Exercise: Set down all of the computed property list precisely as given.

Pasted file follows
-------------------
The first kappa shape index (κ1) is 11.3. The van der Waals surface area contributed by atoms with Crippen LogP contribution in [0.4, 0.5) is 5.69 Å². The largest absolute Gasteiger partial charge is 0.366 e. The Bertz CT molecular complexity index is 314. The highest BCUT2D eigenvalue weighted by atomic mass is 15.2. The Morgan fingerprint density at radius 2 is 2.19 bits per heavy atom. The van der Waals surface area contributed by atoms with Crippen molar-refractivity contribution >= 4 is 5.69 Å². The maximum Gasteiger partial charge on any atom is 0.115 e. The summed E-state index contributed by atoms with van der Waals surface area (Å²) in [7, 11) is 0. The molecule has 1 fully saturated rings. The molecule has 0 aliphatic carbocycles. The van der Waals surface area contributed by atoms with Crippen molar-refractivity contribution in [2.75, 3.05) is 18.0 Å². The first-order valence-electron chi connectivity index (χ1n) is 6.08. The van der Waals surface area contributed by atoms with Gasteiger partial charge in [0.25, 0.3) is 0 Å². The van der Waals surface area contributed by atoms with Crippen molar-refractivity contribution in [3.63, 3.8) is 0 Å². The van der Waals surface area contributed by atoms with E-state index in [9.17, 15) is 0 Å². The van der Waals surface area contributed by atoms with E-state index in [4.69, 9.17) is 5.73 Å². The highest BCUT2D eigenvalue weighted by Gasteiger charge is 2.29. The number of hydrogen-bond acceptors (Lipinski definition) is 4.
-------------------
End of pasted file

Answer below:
The first kappa shape index (κ1) is 11.3. The van der Waals surface area contributed by atoms with Crippen LogP contribution in [0.4, 0.5) is 5.69 Å². The largest absolute Gasteiger partial charge is 0.366 e. The Bertz CT molecular complexity index is 314. The highest BCUT2D eigenvalue weighted by atomic mass is 15.2. The Morgan fingerprint density at radius 2 is 2.19 bits per heavy atom. The van der Waals surface area contributed by atoms with Crippen molar-refractivity contribution >= 4 is 5.69 Å². The maximum Gasteiger partial charge on any atom is 0.115 e. The summed E-state index contributed by atoms with van der Waals surface area (Å²) in [7, 11) is 0. The molecule has 1 fully saturated rings. The molecule has 0 aliphatic carbocycles. The van der Waals surface area contributed by atoms with Crippen molar-refractivity contribution in [2.75, 3.05) is 18.0 Å². The first-order valence-electron chi connectivity index (χ1n) is 6.08. The van der Waals surface area contributed by atoms with Gasteiger partial charge in [0.25, 0.3) is 0 Å². The van der Waals surface area contributed by atoms with Crippen molar-refractivity contribution in [3.63, 3.8) is 0 Å². The van der Waals surface area contributed by atoms with E-state index in [9.17, 15) is 0 Å². The van der Waals surface area contributed by atoms with E-state index in [4.69, 9.17) is 5.73 Å². The highest BCUT2D eigenvalue weighted by Gasteiger charge is 2.29. The number of hydrogen-bond acceptors (Lipinski definition) is 4.